Brain metastases, a specific form of Stage IV melanoma, are one of the most common and difficult-to-treat complications of melanoma. They differ from all other metastases in terms of risk factors, diagnosis, and treatment.
Who Is At Risk?
More than 60% of all Stage IV melanoma patients will develop brain metastases at some point but certain factors can increase that risk: (1-2)
The primary tumor was on the head, neck, trunk or abdomen
The primary tumor was ulcerated or deep or invasive.
The melanoma was unresectable Stage III or Stage IV when diagnosed
The melanoma has spread to the internal organs
The LDH (serum lactate dehydrogenase) is elevated.
Why Are Brain Metastases So Difficult To Treat?
Brain metastases are difficult to treat. There are several potential reasons.
- There is growing evidence that brain tumors are very different from tumors in other parts of the body and need to be treated differently.
- The brain looks familiar. Melanocytes arise from the same part of the early embryo as the brain, so the brain might be a very natural environment for melanoma tumors to grow in.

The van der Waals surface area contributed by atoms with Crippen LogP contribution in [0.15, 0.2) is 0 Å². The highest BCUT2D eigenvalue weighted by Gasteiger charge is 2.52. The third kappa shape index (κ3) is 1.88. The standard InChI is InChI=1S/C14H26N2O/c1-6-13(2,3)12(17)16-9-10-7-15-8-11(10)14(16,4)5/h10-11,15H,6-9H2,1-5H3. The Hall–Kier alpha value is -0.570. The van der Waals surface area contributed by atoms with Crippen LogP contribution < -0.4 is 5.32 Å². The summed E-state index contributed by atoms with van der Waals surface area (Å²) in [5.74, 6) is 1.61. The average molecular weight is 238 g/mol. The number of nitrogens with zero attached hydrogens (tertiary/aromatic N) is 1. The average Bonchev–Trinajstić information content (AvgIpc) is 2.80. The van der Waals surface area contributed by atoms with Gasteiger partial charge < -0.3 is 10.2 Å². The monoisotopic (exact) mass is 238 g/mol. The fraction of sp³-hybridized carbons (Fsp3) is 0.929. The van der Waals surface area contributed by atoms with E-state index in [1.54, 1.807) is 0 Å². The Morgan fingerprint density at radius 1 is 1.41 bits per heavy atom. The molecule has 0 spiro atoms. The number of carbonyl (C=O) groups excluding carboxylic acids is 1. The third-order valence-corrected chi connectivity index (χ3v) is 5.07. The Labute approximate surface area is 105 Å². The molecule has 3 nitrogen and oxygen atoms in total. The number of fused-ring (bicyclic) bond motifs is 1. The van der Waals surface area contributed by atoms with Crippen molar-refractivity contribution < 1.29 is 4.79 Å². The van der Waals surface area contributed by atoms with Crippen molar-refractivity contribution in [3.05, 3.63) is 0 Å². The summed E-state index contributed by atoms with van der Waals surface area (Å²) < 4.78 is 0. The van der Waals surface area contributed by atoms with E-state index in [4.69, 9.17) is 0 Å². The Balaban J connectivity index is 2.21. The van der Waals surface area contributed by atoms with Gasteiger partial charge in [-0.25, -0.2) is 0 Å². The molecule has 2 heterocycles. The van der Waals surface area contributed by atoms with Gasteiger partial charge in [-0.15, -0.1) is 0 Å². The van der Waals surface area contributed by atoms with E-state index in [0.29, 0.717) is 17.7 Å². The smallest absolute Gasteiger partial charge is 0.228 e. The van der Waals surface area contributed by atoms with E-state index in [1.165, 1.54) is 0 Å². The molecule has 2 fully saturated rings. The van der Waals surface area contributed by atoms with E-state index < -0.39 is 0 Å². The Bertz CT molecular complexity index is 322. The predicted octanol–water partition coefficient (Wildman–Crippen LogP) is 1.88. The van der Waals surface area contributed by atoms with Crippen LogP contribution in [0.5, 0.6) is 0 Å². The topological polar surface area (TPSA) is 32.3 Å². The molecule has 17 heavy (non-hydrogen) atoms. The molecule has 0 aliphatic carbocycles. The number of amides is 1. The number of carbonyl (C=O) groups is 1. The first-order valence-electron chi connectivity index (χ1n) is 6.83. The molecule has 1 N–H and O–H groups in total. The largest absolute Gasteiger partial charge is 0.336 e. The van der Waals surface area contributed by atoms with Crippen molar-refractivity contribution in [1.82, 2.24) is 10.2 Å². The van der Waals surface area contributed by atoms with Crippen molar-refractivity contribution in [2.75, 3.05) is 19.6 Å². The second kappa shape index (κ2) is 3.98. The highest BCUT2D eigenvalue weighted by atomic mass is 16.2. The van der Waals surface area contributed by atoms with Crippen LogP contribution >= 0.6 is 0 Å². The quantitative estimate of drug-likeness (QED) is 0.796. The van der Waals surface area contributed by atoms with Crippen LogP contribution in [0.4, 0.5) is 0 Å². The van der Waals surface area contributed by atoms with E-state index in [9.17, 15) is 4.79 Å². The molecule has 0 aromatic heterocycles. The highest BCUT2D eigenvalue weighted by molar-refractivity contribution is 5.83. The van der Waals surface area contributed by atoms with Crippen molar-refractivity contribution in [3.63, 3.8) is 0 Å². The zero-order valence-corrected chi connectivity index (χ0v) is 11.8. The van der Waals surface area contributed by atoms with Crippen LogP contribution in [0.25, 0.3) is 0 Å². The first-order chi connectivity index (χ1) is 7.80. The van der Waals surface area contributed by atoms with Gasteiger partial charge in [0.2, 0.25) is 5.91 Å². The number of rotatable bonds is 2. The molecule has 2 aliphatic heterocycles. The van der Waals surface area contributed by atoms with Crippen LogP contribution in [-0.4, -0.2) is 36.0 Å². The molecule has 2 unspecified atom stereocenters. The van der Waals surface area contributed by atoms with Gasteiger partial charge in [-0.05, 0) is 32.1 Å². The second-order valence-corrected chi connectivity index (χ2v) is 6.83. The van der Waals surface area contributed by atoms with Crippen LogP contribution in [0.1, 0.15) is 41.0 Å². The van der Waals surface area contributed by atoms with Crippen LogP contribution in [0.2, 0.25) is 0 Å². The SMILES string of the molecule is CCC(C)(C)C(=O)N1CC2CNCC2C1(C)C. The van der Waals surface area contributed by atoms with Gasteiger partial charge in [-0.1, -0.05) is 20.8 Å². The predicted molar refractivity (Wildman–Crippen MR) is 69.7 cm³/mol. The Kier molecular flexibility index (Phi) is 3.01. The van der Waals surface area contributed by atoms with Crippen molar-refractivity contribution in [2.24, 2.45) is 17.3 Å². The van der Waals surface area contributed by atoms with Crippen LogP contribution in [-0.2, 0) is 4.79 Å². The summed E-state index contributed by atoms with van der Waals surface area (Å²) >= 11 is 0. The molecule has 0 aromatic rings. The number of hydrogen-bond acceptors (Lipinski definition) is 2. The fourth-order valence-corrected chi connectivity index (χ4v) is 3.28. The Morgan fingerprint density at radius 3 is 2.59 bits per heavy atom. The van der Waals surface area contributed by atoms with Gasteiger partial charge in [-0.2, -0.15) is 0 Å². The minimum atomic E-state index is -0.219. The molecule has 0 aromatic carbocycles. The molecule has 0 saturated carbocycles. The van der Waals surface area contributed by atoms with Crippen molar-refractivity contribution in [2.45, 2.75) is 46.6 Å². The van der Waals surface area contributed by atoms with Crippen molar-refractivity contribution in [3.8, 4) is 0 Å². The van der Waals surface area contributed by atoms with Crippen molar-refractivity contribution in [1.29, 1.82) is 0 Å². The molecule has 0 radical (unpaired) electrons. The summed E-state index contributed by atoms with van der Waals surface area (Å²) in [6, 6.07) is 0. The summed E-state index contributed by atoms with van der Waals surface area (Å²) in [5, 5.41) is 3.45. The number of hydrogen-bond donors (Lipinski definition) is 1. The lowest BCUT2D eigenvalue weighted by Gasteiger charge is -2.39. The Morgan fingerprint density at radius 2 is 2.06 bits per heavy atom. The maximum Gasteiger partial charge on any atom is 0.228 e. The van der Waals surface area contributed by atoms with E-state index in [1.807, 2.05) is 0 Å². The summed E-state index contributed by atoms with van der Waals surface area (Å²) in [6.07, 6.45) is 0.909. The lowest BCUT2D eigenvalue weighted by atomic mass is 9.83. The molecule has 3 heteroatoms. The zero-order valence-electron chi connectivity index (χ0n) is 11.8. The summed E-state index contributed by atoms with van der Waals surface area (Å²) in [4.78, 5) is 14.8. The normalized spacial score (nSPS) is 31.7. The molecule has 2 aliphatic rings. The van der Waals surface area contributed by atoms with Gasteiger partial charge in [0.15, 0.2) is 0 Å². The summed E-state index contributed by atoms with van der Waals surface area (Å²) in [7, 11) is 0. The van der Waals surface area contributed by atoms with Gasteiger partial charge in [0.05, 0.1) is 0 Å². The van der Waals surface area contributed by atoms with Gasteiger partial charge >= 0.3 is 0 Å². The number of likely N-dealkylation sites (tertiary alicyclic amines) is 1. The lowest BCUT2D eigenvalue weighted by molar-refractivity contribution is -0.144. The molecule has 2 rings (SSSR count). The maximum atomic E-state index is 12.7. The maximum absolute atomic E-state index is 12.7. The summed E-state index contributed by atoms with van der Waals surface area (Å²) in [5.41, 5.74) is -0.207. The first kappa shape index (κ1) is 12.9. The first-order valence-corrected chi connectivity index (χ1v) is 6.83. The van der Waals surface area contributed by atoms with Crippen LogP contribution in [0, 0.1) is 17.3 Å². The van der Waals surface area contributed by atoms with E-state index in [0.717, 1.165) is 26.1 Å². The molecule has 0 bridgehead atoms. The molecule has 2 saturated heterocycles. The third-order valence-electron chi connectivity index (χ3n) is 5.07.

- The brain has many defenses to reduce the penetration of harmful substances. This is called the blood-brain-barrier and it prevents many medications from entering the brain.
- Brain metastases tend to be very aggressive.
- Treatment options may damage surrounding normal tissue and have significant impact on the quality of life.
What Determines the Treatment Options and Prognosis For Patients With Brain Metastases?
Certain characteristics of both the patient and the cancer will affect the patients' prognosis as well as their eligibility for treatment. The following factors are associated with better outcomes: (3-5)
- Younger age: <60
- Fewer vs. more brain metastases: <3 lesions
- No extracranial disease: extracranial is the presence of disease outside the cranium
- Normal serum LDH
- High Karnofsky Performance Status (KPS) score (>70)
Unfortunately, melanoma brain metastases carry a poor prognosis, with a median overall survival of about 4-5 months. Often a patient first exhibits multiple, symptomatic lesions, making the condition difficult to treat surgically. However, improvements in radiation and systemic therapies are offering promise for this challenging complication, and some patients are curable.